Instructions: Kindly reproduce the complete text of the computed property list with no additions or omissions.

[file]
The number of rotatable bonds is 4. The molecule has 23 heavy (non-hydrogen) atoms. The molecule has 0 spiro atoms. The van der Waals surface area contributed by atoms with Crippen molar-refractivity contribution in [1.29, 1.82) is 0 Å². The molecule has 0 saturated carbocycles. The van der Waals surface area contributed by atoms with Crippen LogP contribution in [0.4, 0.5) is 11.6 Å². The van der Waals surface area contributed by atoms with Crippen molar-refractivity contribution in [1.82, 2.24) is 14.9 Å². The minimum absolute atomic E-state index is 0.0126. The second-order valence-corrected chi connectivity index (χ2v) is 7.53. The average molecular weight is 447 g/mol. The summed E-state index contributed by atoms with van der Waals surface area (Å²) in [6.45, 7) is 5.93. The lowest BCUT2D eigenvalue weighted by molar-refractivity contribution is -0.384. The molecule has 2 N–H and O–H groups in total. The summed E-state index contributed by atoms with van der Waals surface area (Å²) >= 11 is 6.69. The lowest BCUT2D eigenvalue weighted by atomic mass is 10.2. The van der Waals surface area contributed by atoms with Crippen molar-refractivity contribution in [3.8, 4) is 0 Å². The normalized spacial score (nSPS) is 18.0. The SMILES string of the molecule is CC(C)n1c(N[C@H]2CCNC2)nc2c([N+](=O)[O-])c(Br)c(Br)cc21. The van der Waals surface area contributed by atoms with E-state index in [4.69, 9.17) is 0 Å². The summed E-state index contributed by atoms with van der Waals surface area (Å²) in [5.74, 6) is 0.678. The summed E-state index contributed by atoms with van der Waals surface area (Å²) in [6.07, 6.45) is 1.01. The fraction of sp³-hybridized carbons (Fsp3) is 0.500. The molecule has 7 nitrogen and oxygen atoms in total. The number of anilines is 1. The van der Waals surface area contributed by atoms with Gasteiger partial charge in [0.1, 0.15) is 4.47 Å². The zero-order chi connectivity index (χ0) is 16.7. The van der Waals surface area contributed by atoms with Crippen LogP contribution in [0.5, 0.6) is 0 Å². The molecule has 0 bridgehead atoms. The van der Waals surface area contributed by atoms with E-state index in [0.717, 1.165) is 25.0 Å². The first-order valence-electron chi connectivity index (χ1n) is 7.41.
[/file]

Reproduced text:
The number of rotatable bonds is 4. The molecule has 23 heavy (non-hydrogen) atoms. The molecule has 0 spiro atoms. The van der Waals surface area contributed by atoms with Crippen molar-refractivity contribution in [1.29, 1.82) is 0 Å². The molecule has 0 saturated carbocycles. The van der Waals surface area contributed by atoms with Crippen LogP contribution in [0.4, 0.5) is 11.6 Å². The van der Waals surface area contributed by atoms with Crippen molar-refractivity contribution in [1.82, 2.24) is 14.9 Å². The minimum absolute atomic E-state index is 0.0126. The second-order valence-corrected chi connectivity index (χ2v) is 7.53. The average molecular weight is 447 g/mol. The summed E-state index contributed by atoms with van der Waals surface area (Å²) in [6.45, 7) is 5.93. The lowest BCUT2D eigenvalue weighted by molar-refractivity contribution is -0.384. The molecule has 2 N–H and O–H groups in total. The summed E-state index contributed by atoms with van der Waals surface area (Å²) >= 11 is 6.69. The lowest BCUT2D eigenvalue weighted by atomic mass is 10.2. The van der Waals surface area contributed by atoms with Crippen molar-refractivity contribution in [3.8, 4) is 0 Å². The normalized spacial score (nSPS) is 18.0. The SMILES string of the molecule is CC(C)n1c(N[C@H]2CCNC2)nc2c([N+](=O)[O-])c(Br)c(Br)cc21. The van der Waals surface area contributed by atoms with E-state index in [4.69, 9.17) is 0 Å². The summed E-state index contributed by atoms with van der Waals surface area (Å²) in [5.74, 6) is 0.678. The summed E-state index contributed by atoms with van der Waals surface area (Å²) in [6.07, 6.45) is 1.01. The fraction of sp³-hybridized carbons (Fsp3) is 0.500. The molecule has 7 nitrogen and oxygen atoms in total. The number of anilines is 1. The van der Waals surface area contributed by atoms with Gasteiger partial charge in [0.1, 0.15) is 4.47 Å². The zero-order chi connectivity index (χ0) is 16.7. The van der Waals surface area contributed by atoms with Crippen LogP contribution in [0.5, 0.6) is 0 Å². The molecule has 0 bridgehead atoms. The van der Waals surface area contributed by atoms with E-state index in [0.717, 1.165) is 25.0 Å². The first-order valence-electron chi connectivity index (χ1n) is 7.41.